It’s funny how both grief and love can feel so all-consuming. Well, maybe love isn’t the right word. Fear-based love. I never understood the “fear God” concept in Catholic school, so its interesting to me to see I’ve still clung to the ideology in adulthood. Can I let it go for good?

Love, while everywhere, is spacious, not confining. Its Mother Nature saying to us humans “Even though you hurt me, I will still give you wildflowers, just as Father Sky presents you with the Perseids meteor shower each August.”

No tears. There hasn’t been thunder in a few days. Still clouds. Yet a clearing. No sun, but stars.

(In my isolation with Pacer, I was also blessed to meet with a friend this day, a kindred spirit. The perfect break in my retreat inside myself.)

Day 5 (Handies Peak)

Sunshine.

The first time we’ve seen it since arriving in the San Juans. A butterfly from my sister. Still clouds, but so much more sun. A friend commented on a picture of me and Pacer on Handies Peak, saying that we/I looked so happy. (Pacer is almost always happy). I reflected: I was. The type of joy that only comes from suffering. After forgiveness, with gratitude and acceptance. Unfiltered light.

While I was never in a labeled relationship, the inherent love was always there, right from the start. It just had no space to grow. Not because we didn’t hold unconditional love for each other, but because we held conditional love for ourselves.

“I will not abandon you.”, I whispered to myself.

****

The most courageous human act is to choose to love again after your heart as been broken.

To live, to truly live, is to have your heart broken. At least once, but often many times. After, it is a natural survival response to guard it. After all, it is the holiest thing we possess. But once we are aware of this mechanism, we have a choice: to put walls up around our hearts, to defend and protect, or to let our hearts be broken open and allow for even more love to be let in.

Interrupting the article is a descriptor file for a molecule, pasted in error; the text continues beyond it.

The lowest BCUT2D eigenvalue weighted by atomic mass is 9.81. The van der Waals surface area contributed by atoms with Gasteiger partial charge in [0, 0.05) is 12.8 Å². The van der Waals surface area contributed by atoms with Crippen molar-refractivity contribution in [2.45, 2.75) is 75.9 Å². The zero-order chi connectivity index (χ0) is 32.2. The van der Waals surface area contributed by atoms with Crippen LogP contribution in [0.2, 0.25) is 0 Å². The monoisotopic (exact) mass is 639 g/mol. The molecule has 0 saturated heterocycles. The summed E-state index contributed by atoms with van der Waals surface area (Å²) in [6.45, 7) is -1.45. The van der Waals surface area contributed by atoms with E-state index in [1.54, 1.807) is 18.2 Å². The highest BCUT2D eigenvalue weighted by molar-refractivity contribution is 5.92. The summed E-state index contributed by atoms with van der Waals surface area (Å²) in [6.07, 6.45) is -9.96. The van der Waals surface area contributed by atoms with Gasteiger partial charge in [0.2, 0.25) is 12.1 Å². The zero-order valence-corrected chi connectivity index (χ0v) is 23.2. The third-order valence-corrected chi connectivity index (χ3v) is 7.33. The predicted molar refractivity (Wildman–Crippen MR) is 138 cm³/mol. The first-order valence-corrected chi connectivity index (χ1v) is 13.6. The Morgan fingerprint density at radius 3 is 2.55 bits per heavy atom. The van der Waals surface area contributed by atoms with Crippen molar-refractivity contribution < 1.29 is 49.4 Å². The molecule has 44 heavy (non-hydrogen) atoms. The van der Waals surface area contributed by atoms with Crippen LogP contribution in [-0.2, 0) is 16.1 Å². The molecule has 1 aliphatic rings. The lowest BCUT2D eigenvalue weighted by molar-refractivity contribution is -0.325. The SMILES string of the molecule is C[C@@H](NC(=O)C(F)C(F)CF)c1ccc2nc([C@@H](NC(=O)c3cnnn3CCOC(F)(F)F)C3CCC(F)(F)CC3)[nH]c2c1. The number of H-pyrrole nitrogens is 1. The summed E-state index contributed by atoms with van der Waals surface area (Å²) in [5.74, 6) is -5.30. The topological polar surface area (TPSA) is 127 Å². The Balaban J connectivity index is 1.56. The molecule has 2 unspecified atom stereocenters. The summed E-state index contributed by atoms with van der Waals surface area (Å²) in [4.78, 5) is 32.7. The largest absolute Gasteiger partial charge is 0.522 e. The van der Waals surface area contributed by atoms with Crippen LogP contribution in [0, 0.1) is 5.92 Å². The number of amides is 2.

****

Final reflections:

  • Part of me feels like I have simply repeated another “non” relationship from several years ago. Another part of me realize that I have pulled back yet another layer and met with a deeper truth.
  • A few days, mostly alone in nature can help me feel, explore, and grow more than a few months’ time at home. Somehow, in the arms of Mother Earth, healing is accelerated. I feel closer to Me again. (For me, the San Juan mountains* appear to be my go-to: https://adogandhergirl.com/2019/09/10/heartache-and-healing-in-the-san-juans/) *These mountains played an important role when Pacer and I backpacked the Colorado Trail in 2015 as well.
  • A lot of the pain had to do with the “second arrow“, that voice that asked “why doesn’t he want me?”, that believed I wasn’t enough. Ultimately, stepping into that pain and following the thread of that false belief is what lead to my healing.
  • I have rarely ever felt this close to myself.

Wildflower

You, exquisite beauty.

Vulnerable, but not fragile.  Mostly just fierce.

Fierce in your light.  Bold in your colors.  

Strong in storms.

Serene in bluebird skies.

Grace.

Gracing the Earth for such a sweet, short time.

Everlasting in our souls.

Blessing us with courage to face the dark.

Columbines, paintbrushes, larkspurs, wallflowers, fireweeds, and sunflowers.

Saying your many names is like speaking to a goddess.  

Trying to tame you would only dampen the awe you create.  

Beauty that only grows in open spaces.

Set free. 

Asking no permission to be wild.  

A teacher.

A gift.

A fuck yes to life.

Not mine.  Not yours. Never to be owned. 

Belonging only to her Mother and herself.

A celebration of unboundedness.

Wildflower.